Apparently the aboriginal people of Australia used to have the ability to find their way about the outback, even places where they had never been before. This seems less far-fetched when I consider my own abilities in the 70’s to travel around without the aid of phones or sat nav.
When our ferry docked in Wexford the first task of my travelling companion Dunc and myself was to meet up with the missing member of our party Phil. This didn’t really take long, we went to the nearest camp site and there he was. I don’t know how we did it but this was entirely natural. Being a solo traveller Phil had spared himself an overnight stop in England and had made his way across the water in no time at all. He had missed out on a fatal accident and camping by the side of the road and the hippie van but what he had experienced was the Irish weather. The previous year he had purchased the cheapest tent available to share with Dunc. The previous night’s deluge had turned the tent into a paddling pool and Phil had spent the day buying polythene from a local hardware store and reinforcing his current accommodation. I felt quite smug having shelled out a bit more cash on a fly sheet but also concerned the polythene contraption might not hold up and all three of us might have to cram into mine.
We would deal with this if the rain continued but the evening was young and the weather was merely damp. I assume we had something to eat but for the entire trip all I could remember eating was a tin of cold ravioli. More important was to sample the Guinness which I had been informed was entirely different to the stuff on the mainland.it was, we found a pub nearby with anticipated folk music and a fine night was had by all.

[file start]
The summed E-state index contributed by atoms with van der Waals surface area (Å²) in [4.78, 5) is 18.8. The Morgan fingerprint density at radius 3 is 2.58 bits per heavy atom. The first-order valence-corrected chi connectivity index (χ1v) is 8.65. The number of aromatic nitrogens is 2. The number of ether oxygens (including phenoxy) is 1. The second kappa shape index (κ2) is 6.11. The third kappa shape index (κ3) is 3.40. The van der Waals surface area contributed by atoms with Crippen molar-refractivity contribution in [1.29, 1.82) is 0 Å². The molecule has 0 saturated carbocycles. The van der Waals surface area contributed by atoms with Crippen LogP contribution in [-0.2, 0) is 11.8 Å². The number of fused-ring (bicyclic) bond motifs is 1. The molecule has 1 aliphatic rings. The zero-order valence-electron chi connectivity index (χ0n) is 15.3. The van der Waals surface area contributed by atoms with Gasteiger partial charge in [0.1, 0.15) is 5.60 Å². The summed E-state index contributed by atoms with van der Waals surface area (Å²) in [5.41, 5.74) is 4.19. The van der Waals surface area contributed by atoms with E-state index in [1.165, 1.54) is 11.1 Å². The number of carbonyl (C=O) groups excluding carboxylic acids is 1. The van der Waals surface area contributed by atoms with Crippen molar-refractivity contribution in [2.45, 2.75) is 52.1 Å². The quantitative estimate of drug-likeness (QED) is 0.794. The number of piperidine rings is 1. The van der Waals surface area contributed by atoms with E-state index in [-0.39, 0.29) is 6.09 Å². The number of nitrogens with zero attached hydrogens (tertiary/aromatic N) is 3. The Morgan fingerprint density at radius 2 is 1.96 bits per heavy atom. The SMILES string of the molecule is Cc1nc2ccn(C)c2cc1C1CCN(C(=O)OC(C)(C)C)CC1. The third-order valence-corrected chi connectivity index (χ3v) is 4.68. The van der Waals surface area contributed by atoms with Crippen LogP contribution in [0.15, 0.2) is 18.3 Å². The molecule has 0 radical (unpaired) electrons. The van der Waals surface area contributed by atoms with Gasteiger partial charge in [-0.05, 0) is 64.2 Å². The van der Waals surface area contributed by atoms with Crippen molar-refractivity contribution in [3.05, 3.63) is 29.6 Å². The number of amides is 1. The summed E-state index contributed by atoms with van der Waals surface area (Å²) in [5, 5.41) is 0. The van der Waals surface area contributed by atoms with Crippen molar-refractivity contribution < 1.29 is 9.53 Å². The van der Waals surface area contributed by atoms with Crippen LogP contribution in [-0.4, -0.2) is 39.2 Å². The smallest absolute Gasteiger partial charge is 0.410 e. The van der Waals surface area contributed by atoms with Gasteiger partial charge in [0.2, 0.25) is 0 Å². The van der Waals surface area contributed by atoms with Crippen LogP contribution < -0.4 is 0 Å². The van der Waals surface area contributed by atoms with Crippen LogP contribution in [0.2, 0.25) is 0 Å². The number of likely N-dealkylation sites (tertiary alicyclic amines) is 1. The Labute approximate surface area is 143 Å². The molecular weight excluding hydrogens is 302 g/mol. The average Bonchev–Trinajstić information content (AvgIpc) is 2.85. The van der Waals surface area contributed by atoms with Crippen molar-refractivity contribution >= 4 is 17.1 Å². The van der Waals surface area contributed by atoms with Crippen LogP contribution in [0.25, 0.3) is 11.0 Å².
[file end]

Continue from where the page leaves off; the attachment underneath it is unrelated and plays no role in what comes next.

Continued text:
Little did I realise this was to be the highlight of the trip. We later tried some of the other pubs in town but they all seemed soulless neon lit places occupied by three suspicious locals and no one else at all. Every night we had to go to the original pub which was actually a bit of a tourist trap. For the next couple of days we slept off hangovers and mooched about Wexford, it was apparent that it wasn’t going to hold our attention for long so we planned our next move.
We identified a campsite at a place called Red Cross and set off using our usual hitching arrangements which was me with Dunk and Phil on his own. Our first lift was a very nice man with a relaxed demeanour who just chatted away like our personal Terry Wogan. Red Cross was a bit off the main road so the nice Irishman dropped us off and we decided to walk for a while and occasionally stick our thumbs out if a car passed us. Hitching in Ireland was freaky. There were cars occupied by huge families sometimes with five kids all lined up on the backseat, they clearly were not going to offer us a lift. There was also an awful lot of nuns, dedicating their life to a higher power and serving their fellow man didn’t extent to giving us a lift, eventually we gave up trying when someone dressed as a penguin drove by. Finally, there were the older drivers who looked like they were going to stop, mainly because they were going so slow, but never did. Apparently, Ireland had introduced driving tests fairly recently and allegedly never bothered to test anyone who was already the proud owner of a vehicle.
So, we walked, and walked. It was humid and some seriously determined flies began to show us more attention than we really wanted. Equally determined were the dogs who strained at chains as we passed, it wasn’t exactly welcoming. Red Cross itself didn’t really lift the spirits. There was a camp sight and not much else, a group of local youths hung about outside the only shop, bizarrely they had adopted the gang uniform of straw hats.